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Durban - Using a standard form bought from a local stationer has proved to be a costly mistake for the buyers and sellers in a property deal because, after already running expensive litigation, a Durban High Court judge has ruled that the truth to determine if the deal was legitimate or not can only be unravelled through oral evidence at another trial.

“These standard forms are dangerous instruments in the hands of laypersons, unschooled in the technicalities prescribed by law for contracts required to be in writing,” Judge Rashid Vahed said in his judgment in the matter of Bongani and Thabile Mazibuko versus Doman and Sampooram Rampersadh.

The Mazibukos obtained an interim order against the Rampersadhs last October, preventing them from transferring the property – a house in Avoca Hills – to anyone else after the Rampersadhs purported to cancel the sale agreement signed in July.

The matter came before Judge Vahed late last month for argument on the papers.

In his recent judgment, he said the home owners had put up a “for sale” sign outside their home which had attracted the Mazibukos and a process of negotiation had begun, involving neither estate agents nor lawyers.

The Mazibukos bought two identical printed documents headed “Offer to Purchase which constitutes a Deed of Sale when accepted”.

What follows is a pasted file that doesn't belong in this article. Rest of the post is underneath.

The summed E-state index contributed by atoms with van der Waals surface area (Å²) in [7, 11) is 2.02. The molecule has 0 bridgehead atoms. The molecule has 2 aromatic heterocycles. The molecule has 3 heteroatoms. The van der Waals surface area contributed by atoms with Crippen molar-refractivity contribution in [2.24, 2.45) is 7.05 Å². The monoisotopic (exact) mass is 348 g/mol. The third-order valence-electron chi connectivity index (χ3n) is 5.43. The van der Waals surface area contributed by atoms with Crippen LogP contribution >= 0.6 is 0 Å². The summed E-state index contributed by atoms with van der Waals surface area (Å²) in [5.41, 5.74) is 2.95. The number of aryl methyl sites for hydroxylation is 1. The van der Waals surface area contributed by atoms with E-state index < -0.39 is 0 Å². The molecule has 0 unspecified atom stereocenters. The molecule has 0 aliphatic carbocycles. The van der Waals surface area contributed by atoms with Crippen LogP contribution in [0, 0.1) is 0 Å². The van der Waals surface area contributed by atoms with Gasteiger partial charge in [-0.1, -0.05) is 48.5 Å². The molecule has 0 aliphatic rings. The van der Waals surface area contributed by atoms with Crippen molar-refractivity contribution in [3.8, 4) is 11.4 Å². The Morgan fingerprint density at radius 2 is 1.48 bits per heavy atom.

Different manuscripts

The documents, he said, contained four pages of paragraphs setting out terms and conditions commonly applicable to property deals, with blank spaces for the insertion of details such as price, dates and special conditions.

At a meeting between the two parties last July, the forms were partially completed, indicating a price of R650 000, and each party left the meeting with one copy.

However, the documents submitted to the court by each party were now different, written in different manuscripts, with signatures in different places.

One was initialled on each page and the other not, and they reflected different agreements regarding the deposit.

The Rampersadhs claimed that certain additions and alterations on the Mazibuko document were never agreed to by them.

They claim that in spite of repeated promises, the buyers never paid the deposit into their bank account and that contrary to the agreement, they chose the conveyancer.

Doman Rampersadh said he told Bongani Mazibuko that he was cancelling the agreement and sent him a confirmatory SMS the next day, saying it was “null and void”, although he concedes that “because I am a lay person, I was uncertain of the correct legal term”.

Judge Vahed said the answer to the problem lay in unpacking, in detail, what transpired when the parties met and precisely what form the document took during the various stages of its construction.

“It is prudent to hear oral evidence of every interaction between the parties to get a complete picture of what unfolded from the time the ‘for sale’ notice was posted,” he said, reserving costs until the final outcome of the trial. - The Mercury